Caste awayUntouchability and discrimination cannot be ended without strong state intervention
One morning last February, I had gone to look for an apartment with my sister who lives around the Kumari Club at Balkhu where she runs a tailoring shop. We went to her friend’s landlady because she was moving and I hoped to rent the room she would be vacating. The landlady told us to first check out the room. We found it to be okay and returned to the landlady and her son to say that we would be taking it. The landlady, a female Brahmin in her 60s, and her son asked us if we liked the apartment. I said that it was fine and just needed a new coat of paint. Her son said they would paint the room and then asked me where I was from, where I was presently living and how many family members would be living in the apartment. My answers satisfied them.
Then the mother asked me which caste I belonged to. “Bishwokarma,” I said. “Does Bishwokarma mean Kami, Damai or low caste?” she asked. “Yes,” I said, “I am a Kami.” She became instantly hostile and shouted, “We will not give rooms to Kami, Damai or untouchable castes. I am old, and sometimes I need somebody to give me water. But we can never accept water from untouchables!” And so I was turned away by the Brahmin landlady.
Among all the varied racial and ethnic problems, untouchability is the most brutal and humiliating offence to human dignity. Being a Dalit is not just being deprived of one’s rights, it is also being involved in a process of psychological disintegration that educates us to accept inhumanity.
The above incident is one among many that I have confronted in my life because I am from a low caste. I have been forced to have my tea and snacks standing outside the restaurant and then wash the dirty dishes myself. I have never eaten with my classmates in my high school dining room. I have been denied access to public taps, springs and temples. My high caste friends, teachers, leaders, cadres and the whole country tell me that if I become educated, clean and rich, I will be accepted by society. I am all these things, but I am still disparaged. The caste system and untouchability exist in Hindu society based on work and descent. It does not matter if Dalits are educated, wealthy and healthy. Once they say they are Kami, Damai or Sarki, they are openly discriminated against. If I hide my caste and say that I am a Karki (a Chhetri caste), I can easily rent a room.
Hundreds of thousands of Dalits who are educated or even highly educated are victimised by the so-called high caste people, regardless of whether they are educated, uneducated, wealthy, poor, rural or urban. I would strongly declare that all high castes (Brahmins to Janajatis) have the same discriminatory mindset if they follow the Hindu rituals of purity and pollution. However, there is a tiny number of revolutionary high caste people who have stood up against the caste-based system and untouchability practices, and have freed their lives individually and made their homes untouchability-free. I salute them, but I am not fully convinced that the high castes will change their views on caste because of individual prosperity and high education levels. The Brahmins, Chhetris and Newars, who are the most educated and wealthiest, seem to be the most conservative with regard to caste-based practices and are more oppressive than other population groups.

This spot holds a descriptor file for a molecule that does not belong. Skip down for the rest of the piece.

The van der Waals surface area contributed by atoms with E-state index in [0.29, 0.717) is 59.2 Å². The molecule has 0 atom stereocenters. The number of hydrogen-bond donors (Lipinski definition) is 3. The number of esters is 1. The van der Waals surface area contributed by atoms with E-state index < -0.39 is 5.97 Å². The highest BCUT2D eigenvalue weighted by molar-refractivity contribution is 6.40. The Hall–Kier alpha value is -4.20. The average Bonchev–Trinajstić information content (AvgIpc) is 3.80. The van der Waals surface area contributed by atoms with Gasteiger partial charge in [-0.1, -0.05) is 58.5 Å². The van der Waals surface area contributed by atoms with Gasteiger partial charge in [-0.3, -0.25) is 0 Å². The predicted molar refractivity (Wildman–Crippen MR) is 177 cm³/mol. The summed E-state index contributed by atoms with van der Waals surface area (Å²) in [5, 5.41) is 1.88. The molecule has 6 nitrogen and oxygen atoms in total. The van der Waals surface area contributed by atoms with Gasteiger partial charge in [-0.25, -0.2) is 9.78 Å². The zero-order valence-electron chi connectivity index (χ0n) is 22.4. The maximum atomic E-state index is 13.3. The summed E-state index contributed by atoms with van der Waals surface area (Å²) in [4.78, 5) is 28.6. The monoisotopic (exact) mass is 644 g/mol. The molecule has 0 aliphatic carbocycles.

There have been lots of attempts to break and eliminate caste-based prejudices and untouchability practices nationally and internationally. But there has been little progress, and atrocities against Dalits continue in South Asia. In January, a 26-year-old Indian PhD student, Rohith Vemula, committed suicide after being subjected to constant caste-based oppression and discrimination. It was reported on the International Dalit Solidarity Network that his suicide was a direct outcome of exclusion and caste oppression by the University of Hyderabad.
A long structured caste system cannot be abolished only by individual attempts without strong state intervention. If there had been state intervention, I would easily have rented a room in a high-caste home in Kathmandu. If education and wealth were the most important factors to change casteist attitudes, Rohith Vemula would still be alive. If it is true that educated and wealthy people will remove untouchability, the Brahmins, Chhetris and Newars would already have thrown out the caste
system. If individual attempts could break caste structures, inter-caste couples would not be fleeing their villages.
I do not mean to discourage individual attempts to break the caste system, but they are only secondary endeavours.
In Nepal, the caste system and untouchability practices were structured and entrenched by the state and society. It became more rigid when the state imposed the first legal code in 1854 which divided Nepali society into five major categories and laid down offences and punishments on the basis of caste. Therefore, I strongly claim that without the strong will and intervention of the state, the structured caste-based discrimination will not disappear merely through individual acts of bravery. However, such efforts must continue, and the state must encourage and reward such individual acts of bravery. Furthermore, the state must actively conduct a ‘great campaign’ against caste-based discrimination and untouchability, and offenders must be punished instantly. I am awaiting such justice from our leftist-led government to which I contributed personally. Thousands of Dalits sacrificed their lives in their campaigns to fulfil revolutionary aspirations during the People’s War and the 2006 April Movement.
BK is pursuing an MPhil in Sociology at Tribhuvan University